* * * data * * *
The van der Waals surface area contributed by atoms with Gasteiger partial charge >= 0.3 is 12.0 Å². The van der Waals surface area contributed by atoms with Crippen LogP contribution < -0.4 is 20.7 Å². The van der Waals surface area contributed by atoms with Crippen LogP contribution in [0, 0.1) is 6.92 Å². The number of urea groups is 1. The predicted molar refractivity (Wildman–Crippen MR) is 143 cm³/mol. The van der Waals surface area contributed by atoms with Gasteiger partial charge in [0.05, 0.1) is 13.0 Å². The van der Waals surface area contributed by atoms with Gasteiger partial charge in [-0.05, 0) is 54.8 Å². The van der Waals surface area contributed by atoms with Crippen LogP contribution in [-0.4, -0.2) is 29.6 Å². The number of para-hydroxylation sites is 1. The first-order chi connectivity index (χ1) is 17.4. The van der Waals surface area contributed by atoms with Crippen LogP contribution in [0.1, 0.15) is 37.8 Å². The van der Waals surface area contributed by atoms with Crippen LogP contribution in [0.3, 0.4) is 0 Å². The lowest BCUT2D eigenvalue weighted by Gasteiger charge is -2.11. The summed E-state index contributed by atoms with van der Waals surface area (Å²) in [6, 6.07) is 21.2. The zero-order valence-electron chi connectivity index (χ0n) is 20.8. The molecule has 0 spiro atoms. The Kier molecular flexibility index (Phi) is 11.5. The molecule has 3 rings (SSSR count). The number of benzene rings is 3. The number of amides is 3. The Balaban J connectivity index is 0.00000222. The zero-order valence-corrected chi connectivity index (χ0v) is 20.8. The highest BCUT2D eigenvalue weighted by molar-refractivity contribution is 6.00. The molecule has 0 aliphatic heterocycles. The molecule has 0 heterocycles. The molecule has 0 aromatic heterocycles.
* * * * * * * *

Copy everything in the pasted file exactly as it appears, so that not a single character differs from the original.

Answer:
The van der Waals surface area contributed by atoms with Gasteiger partial charge >= 0.3 is 12.0 Å². The van der Waals surface area contributed by atoms with Crippen LogP contribution < -0.4 is 20.7 Å². The van der Waals surface area contributed by atoms with Crippen LogP contribution in [0, 0.1) is 6.92 Å². The number of urea groups is 1. The predicted molar refractivity (Wildman–Crippen MR) is 143 cm³/mol. The van der Waals surface area contributed by atoms with Gasteiger partial charge in [0.05, 0.1) is 13.0 Å². The van der Waals surface area contributed by atoms with Gasteiger partial charge in [-0.05, 0) is 54.8 Å². The van der Waals surface area contributed by atoms with Crippen LogP contribution in [-0.4, -0.2) is 29.6 Å². The number of para-hydroxylation sites is 1. The first-order chi connectivity index (χ1) is 17.4. The van der Waals surface area contributed by atoms with Crippen LogP contribution in [0.1, 0.15) is 37.8 Å². The van der Waals surface area contributed by atoms with Crippen LogP contribution in [0.3, 0.4) is 0 Å². The lowest BCUT2D eigenvalue weighted by Gasteiger charge is -2.11. The summed E-state index contributed by atoms with van der Waals surface area (Å²) in [6, 6.07) is 21.2. The zero-order valence-electron chi connectivity index (χ0n) is 20.8. The molecule has 0 spiro atoms. The Kier molecular flexibility index (Phi) is 11.5. The molecule has 3 rings (SSSR count). The number of benzene rings is 3. The number of amides is 3. The Balaban J connectivity index is 0.00000222. The zero-order valence-corrected chi connectivity index (χ0v) is 20.8. The highest BCUT2D eigenvalue weighted by molar-refractivity contribution is 6.00. The molecule has 0 aliphatic heterocycles. The molecule has 0 heterocycles. The molecule has 0 aromatic heterocycles.